May 17--During vacation out of state last week, I got into a disagreement with someone whose invective included a swipe at our fair city. I understood his heat-of-the-moment hostility toward me, but how did he develop a bias against Milwaukee and Wisconsin?
Could television be to blame? The list of cities and states that have become national punch lines range from Burbank and Cleveland to New Jersey and "Portlandia."
But just when did a target get painted on our dairy air?
References to Milwaukee and Wisconsin regularly turn up in movies, from "Bridesmaids" to Robert Redford's "The Company You Keep."
A list of shows set here over the years includes "The Young and the Restless" (set in a fictional Genoa City); "Step by Step" (Port Washington); "Picket Fences" (fictional Rome); and "That '70s Show" (fictional Point Place). And for years, we wore the false nostalgia and buffoonery of "Happy Days" and "Laverne & Shirley" (Milwaukee) like a bronze Fonz around our necks.
But just as that stereotype was retired, along comes "Cheeseheads," a reality show on the TBS cable channel next season.
For all our differences, the Green Bay Packers are the one thing we can all agree on. You will know the ice-fishing, beer-drinking, Lambeau-leaping, blaze-orange-wearing members of Cheesehead Nation by their yellow foam headgear.
But did you also know that, according to TBS, they -- we -- are a "hilarious subculture"?
According to the cable channel: "These citizens don't just bleed green and gold; they eat victory for breakfast. For them, being a Cheesehead is more than just being a fan. It's a way of life," to be seen through "the eyes of a group of proud Wisconsinites as they navigate life in the only way they know how -- loud, proud and with lots of beer. For these folks, there is no off-season."
According to the Green Bay Press-Gazette, the show held a casting call in December in Green Bay for "passionate Wisconsinites with big personalities."
No word on waistlines.
This can't end well. Does reality TV portray anyone in a flattering light? Doesn't "big personalities" mean the freak-show qualities that most reality shows wallow in?
Count me a skeptic, along with commenters on my blog The Dudek Abides. "This show will set things back another 20 years. Forget the art museum, a great symphony, a solid arts scene and great restaurants -- we have beer, brats and bellies. Hooray!" Another wrote: "Portraying all working class Southerners as freakish hillbillies is losing luster, and we're next."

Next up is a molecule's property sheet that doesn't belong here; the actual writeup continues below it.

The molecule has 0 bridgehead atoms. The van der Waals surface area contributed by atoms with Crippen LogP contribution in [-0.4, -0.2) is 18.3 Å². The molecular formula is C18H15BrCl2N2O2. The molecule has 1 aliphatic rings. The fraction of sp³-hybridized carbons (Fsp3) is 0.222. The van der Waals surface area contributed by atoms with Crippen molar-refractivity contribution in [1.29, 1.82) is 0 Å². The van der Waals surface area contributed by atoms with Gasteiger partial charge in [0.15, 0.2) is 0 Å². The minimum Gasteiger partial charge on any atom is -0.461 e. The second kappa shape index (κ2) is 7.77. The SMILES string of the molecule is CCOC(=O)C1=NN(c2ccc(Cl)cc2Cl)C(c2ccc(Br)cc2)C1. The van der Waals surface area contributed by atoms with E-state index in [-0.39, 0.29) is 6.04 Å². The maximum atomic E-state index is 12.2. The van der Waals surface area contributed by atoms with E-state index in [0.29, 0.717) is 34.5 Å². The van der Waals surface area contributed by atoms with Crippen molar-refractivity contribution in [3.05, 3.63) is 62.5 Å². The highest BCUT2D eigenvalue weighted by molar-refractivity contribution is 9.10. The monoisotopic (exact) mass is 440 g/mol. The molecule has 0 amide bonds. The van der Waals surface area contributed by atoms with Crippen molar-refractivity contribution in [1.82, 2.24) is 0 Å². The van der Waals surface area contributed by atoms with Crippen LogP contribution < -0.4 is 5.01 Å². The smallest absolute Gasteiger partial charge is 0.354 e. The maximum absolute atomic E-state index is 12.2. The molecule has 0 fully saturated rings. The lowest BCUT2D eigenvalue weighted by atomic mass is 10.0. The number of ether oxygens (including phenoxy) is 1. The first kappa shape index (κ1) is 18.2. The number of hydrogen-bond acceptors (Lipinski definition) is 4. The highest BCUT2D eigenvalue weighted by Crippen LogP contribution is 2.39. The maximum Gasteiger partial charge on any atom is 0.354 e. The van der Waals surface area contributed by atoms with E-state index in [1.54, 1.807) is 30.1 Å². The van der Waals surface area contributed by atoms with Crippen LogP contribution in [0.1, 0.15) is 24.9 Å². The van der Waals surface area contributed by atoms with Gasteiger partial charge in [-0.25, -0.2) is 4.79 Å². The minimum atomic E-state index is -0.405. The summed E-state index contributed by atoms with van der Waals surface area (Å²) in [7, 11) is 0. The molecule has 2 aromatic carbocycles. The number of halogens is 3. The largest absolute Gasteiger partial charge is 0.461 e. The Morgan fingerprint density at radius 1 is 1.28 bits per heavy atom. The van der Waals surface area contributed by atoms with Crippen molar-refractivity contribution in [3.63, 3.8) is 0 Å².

But one observer was optimistic: "Is it possible," he wrote on Twitter, "to have a favorite show that hasn't aired yet?"
Of course, "Cheeseheads" could get lost in the shuffle next season when the broadcast networks roll out what, by my count, will be 31 new shows.
Two trends emerged when the networks made their presentations to advertisers this week.
--ABC, NBC and TBS/TNT announced plans to live-stream network and local programs, as broadcasters struggle to compete with online services for eyeballs. But the services will only be available to those who subscribe to cable or satellite services.
--Broadcasters plan fewer reruns and more limited-run events -- a.k.a. miniseries. FX will air a "Fargo" miniseries; Fox announced a 12-episode arc of a revived "24" and the limited run "Wayward Pines" by M. Night Shyamalan; CBS will show "Under the Dome," "Intelligence" and "Hostages" as miniseries; and ABC is airing "Betrayal" and "Resurrection" as limited-run shows.
Otherwise, the lineup of new fall shows seems like newly minted versions of overly familiar formulas. They include:
--ABC : "Betrayal," soap opera thriller; " Marvel's Agents of S.H.I.E.L.D," Joss Whedon follow-up to "The Avengers"; "The Goldbergs," a "Wonder Years"-type story; "Trophy Wife," a young woman finds herself married to a man with kids and ex-wives. "Lucky 7," about lottery winners; "Back in the Game," "Empty Nest" meets "Bad News Bears"; "Super Fun Night," girlfriend comedy with Rebel Wilson; "Once Upon a Time in Wonderland," a fairy-tale spinoff; "Resurrection," a boy lost for 30 years hasn't aged; "Mind Games," brothers help their clients through psychological manipulation; "Mixology," sitcom set at a bar.
--CBS: "We Are Men," divorced men live in same apartment building, with Tony Shalhoub; "Mom," single mom reunites with her estranged mom; "Hostages," a doctor operating on the president is threatened; "Intelligence," drama about a digitally enhanced super-soldier; "The Millers," Will Arnett as a divorced man with parents; "The Crazy Ones," David E. Kelley comedy-drama set at an ad agency, with Robin Williams.
--Fox: "Enlisted," military comedy; "Rake," Greg Kinnear as a self-destructive attorney; "Sleepy Hollow," Ichabod Crane is transplanted to modern times; "Dads," successful young men have annoying fathers; "Brooklyn Nine Nine," Andy Samberg as a rule-breaking cop with a strict new boss, played by Andre Braugher; "Junior Masterchef," kids' cooking show; "Us & Them," young couple has eccentric family, with Jane Kaczmarek; "Almost Human," a futuristic drama about android cops.
--NBC: "Ironside," Blair Underwood as a disabled detective; "Welcome to the Family," offspring of Anglo and Latino families fall in love; "Sean Saves the World," Sean Hayes as a divorced gay dad; "The Michael J. Fox Show," sitcom about a father and husband with Parkinson's disease; "Dracula," a Victorian-era vampire seeks vengeance, from "Downton Abbey" producers; "The Blacklist," a wanted criminal will cooperate with only a certain FBI agent.
(c)2013 the Milwaukee Journal Sentinel
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